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When you think of yoga, there are a couple images that come to mind. Mostly zen things for sure, but can you honestly admit to thinking of a bright fire red when meditating in downward dog? MICHI has been focusing on color this Spring 2018 learning more and more about color as we uncover the truth of its' psychological and health benefits in physical activity.

 Color therapy in yoga

Photo by Stephanie Sian Smith / ChromaYoga


Nina Ryner is the owner of ChromaYoga in London, UK and her unique and progressive approach to the practice of yoga has allowed for this space to take off on the world stage and have people experience the effects of color therapy with her studio first hand. At Chroma Yoga, you can attend your usual yoga class and have the appropriate sonic, visual, and even scented experience adapted to the practice of your choice. ChromaYoga has provided a space to let color heal and amplify the positive effects of color therapy. We chatted with Nina to get more insight on ChromaYoga’s growth and why thinking beyond the workout has allowed for a more immersive yoga experience in her East London studio.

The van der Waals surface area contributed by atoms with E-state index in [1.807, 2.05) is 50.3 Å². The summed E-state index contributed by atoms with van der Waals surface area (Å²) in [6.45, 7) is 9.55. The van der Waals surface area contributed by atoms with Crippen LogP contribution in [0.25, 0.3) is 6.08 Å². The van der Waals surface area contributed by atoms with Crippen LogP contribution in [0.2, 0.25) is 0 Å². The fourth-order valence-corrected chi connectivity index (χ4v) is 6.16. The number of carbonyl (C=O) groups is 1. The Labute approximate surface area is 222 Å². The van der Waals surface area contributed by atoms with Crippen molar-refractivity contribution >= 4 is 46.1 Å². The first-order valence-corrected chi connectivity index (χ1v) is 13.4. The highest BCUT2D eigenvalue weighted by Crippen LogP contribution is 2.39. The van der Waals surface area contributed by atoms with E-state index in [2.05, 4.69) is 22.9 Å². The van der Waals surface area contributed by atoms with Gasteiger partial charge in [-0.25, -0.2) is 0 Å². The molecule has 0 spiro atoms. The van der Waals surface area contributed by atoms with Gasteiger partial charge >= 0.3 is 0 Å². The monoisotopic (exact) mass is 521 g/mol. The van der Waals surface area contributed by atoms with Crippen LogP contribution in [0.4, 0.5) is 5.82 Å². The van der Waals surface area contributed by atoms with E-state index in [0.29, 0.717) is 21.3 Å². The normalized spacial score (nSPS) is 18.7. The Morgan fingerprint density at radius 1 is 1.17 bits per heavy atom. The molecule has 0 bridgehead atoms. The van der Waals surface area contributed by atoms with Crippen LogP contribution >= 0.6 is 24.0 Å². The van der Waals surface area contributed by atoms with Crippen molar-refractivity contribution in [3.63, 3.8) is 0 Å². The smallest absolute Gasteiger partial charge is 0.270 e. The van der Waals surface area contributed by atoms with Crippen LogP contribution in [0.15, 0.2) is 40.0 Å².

Chroma Yoga Red Color Therapy

Photo by Stephanie Sian Smith / ChromaYoga


How did ChromaYoga come to be? You of course are passionate about yoga, but when did you find that yoga and color were a great fit together?

ChromaYoga was born out of a mixture of frustrations I have with the current fitness andwellness industry as well as London in general. I felt like the studios I was going to were not speaking to me– they were either too commercial and cheesy or too new age and stuck in the 90’s. I was enjoying how yoga made me feel but I was really dissatisfied with the environment with which it was being held in.

My background is in art direction, fashion, film, and events, so I’m a very visual person and constantly thinking of new or experiential ideas. I thought combining a design lead space with yoga was pretty obvious but as I did more research I could see that no one else was doing this. That’s when I realized there was a huge gap in the market for something like ChromaYoga.